ProPublica: Inside the Capitol Riot: What the Parler Videos Reveal. “Parler’s failure to ‘effectively identify and remove content that encourages or incites violence against others’ led Amazon to expel the site from its cloud-hosting servers. Some people managed to grab the material before Parler went down, and one of them shared a trove of videos with ProPublica. We culled the collection to some 500 videos uploaded to Parler by people in the vicinity of the White House and Capitol on Jan. 6, and sorted them by time and location, thus giving the public an immersive experience that would previously have been impossible to achieve without being there amid the clouds of tear gas and pepper spray and the crush of bodies pressing toward their goal.”
Motherboard: This Company Built a Private Surveillance Network. We Tracked Someone With It. “This tool, called Digital Recognition Network (DRN), is not run by a government, although law enforcement can also access it. Instead, DRN is a private surveillance system crowdsourced by hundreds of repo men who have installed cameras that passively scan, capture, and upload the license plates of every car they drive by to DRN’s database. DRN stretches coast to coast and is available to private individuals and companies focused on tracking and locating people or vehicles. The tool is made by a company that is also called Digital Recognition Network.”
Wired: Your Old Tweets Give Away More Location Data Than You Think. “An international group of researchers has developed an algorithmic tool that uses Twitter to automatically predict exactly where you live in a matter of minutes, with more than 90 percent accuracy. It can also predict where you work, where you pray, and other information you might rather keep private, like, say, whether you’ve frequented a certain strip club or gone to rehab.”
Motherboard: I Gave a Bounty Hunter $300. Then He Located Our Phone. “T-Mobile, Sprint, and AT&T are selling access to their customers’ location data, and that data is ending up in the hands of bounty hunters and others not authorized to possess it, letting them track most phones in the country.”
CNET: This location-sharing app exposed 1.7 million passwords — and some nudes. “Apps that allow you to share your location and activity can leave your data and personal information exposed, according to a recent finding by the Fraunhofer Institute for Secure Information Technology, which is based in Darmstadt, Germany. As reported by Forbes, the study found that tracking apps made for families and couples to monitor their loved ones can easily be intercepted and allow hackers to spy on the phone user.”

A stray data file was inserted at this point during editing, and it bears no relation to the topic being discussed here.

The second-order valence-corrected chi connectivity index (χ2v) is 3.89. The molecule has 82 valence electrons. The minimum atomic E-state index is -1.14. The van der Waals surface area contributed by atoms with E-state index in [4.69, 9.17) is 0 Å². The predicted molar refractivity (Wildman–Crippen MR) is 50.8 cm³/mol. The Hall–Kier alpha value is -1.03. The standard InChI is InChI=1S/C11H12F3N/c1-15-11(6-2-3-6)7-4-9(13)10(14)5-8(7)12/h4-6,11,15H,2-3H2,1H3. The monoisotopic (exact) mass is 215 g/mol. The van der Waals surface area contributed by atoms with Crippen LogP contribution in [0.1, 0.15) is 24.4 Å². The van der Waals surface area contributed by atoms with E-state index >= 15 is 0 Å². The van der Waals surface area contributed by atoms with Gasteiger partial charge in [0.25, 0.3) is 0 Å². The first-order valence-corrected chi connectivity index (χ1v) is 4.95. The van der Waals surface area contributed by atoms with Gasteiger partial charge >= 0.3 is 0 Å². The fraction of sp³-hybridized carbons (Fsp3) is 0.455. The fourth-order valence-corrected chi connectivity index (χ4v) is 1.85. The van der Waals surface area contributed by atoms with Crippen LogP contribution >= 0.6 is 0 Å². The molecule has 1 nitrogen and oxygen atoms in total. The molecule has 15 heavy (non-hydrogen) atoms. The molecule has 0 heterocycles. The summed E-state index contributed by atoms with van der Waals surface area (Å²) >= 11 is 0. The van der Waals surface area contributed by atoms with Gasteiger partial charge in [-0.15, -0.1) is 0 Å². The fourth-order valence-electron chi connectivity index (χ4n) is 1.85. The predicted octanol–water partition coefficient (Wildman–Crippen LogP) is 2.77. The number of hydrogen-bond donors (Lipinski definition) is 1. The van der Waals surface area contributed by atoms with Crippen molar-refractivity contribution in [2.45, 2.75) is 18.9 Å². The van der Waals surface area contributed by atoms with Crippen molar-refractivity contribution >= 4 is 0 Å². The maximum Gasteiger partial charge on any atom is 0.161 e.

Krebs on Security: Why Is Your Location Data No Longer Private?. “The past month has seen one blockbuster revelation after another about how our mobile phone and broadband providers have been leaking highly sensitive customer information, including real-time location data and customer account details. In the wake of these consumer privacy debacles, many are left wondering who’s responsible for policing these industries? How exactly did we get to this point? What prospects are there for changes to address this national privacy crisis at the legislative and regulatory levels? These are some of the questions we’ll explore in this article.” A thorough deep dive, as you would expect from Mr. Krebs.
Motherboard: How to Scrub GPS Data from Your Photos. “So you want to help protect wildlife and scrub the GPS data that might be embedded in your photos? Great! First, know that when you upload an image to a majority of popular social media sites (i.e., Facebook, Twitter, Instagram), the EXIF data (where location info can hide) is automatically deleted. ‘But Asia,’ you say, ‘Who knows if they’re actually deleting the data. I have to nuke the EXIF myself. It’s the only way to be sure.’ You’ve convinced me with that Aliens reference. Here’s a brief, non-comprehensive walkthrough to make sure your images are squeaky clean.”
Phys.org: CU Boulder to create digital archive of 1.7 million Rocky Mountain botanical specimens. “University of Colorado Boulder researchers and collaborating institutions have been awarded $2.9 million from the National Science Foundation (NSF) to create a comprehensive digital archive of over 1.7 million plant specimens native to the southern Rocky Mountain region. CU Boulder will serve as the lead institution of an interdisciplinary consortium composed of 38 collaborating partners, which includes universities, botanical gardens, national parks and Native American Nations, who will help compile and cross-reference the specimen data. Specimens from areas of the 10-state region of the Southern Rocky Mountains and High Plains will be located, imaged, entered into a central database and georeferenced.”
Social Media Examiner: How to Create a Snapchat Geofilter on Your Phone. “Want to design Snapchat geofilters on the go? Have you seen the Snapchat in-app geofilter creation tool? In this article, you’ll discover how to easily create and purchase custom Snapchat geofilters from within the mobile app.” Very step-by-step.
New York Public Library: Surveyor Geotagging Tool Puts NYPL Photos on the Map. “Today, we’re proud to release Surveyor, our new website for crowdsourced geotagging of NYPL’s photo collections. With Surveyor, we invite everyone who is interested in the history of New York City to try and determine the locations depicted in these mostly unlabelled photos. With your help, we will create a database containing the geographic locations of our photos, and this data will be available for everyone to use and download. We’ll start small, with around 2,500 photos from five collections, but we will add more of the Library’s photo collections later (you can find a list of these collections on Surveyor’s About page).”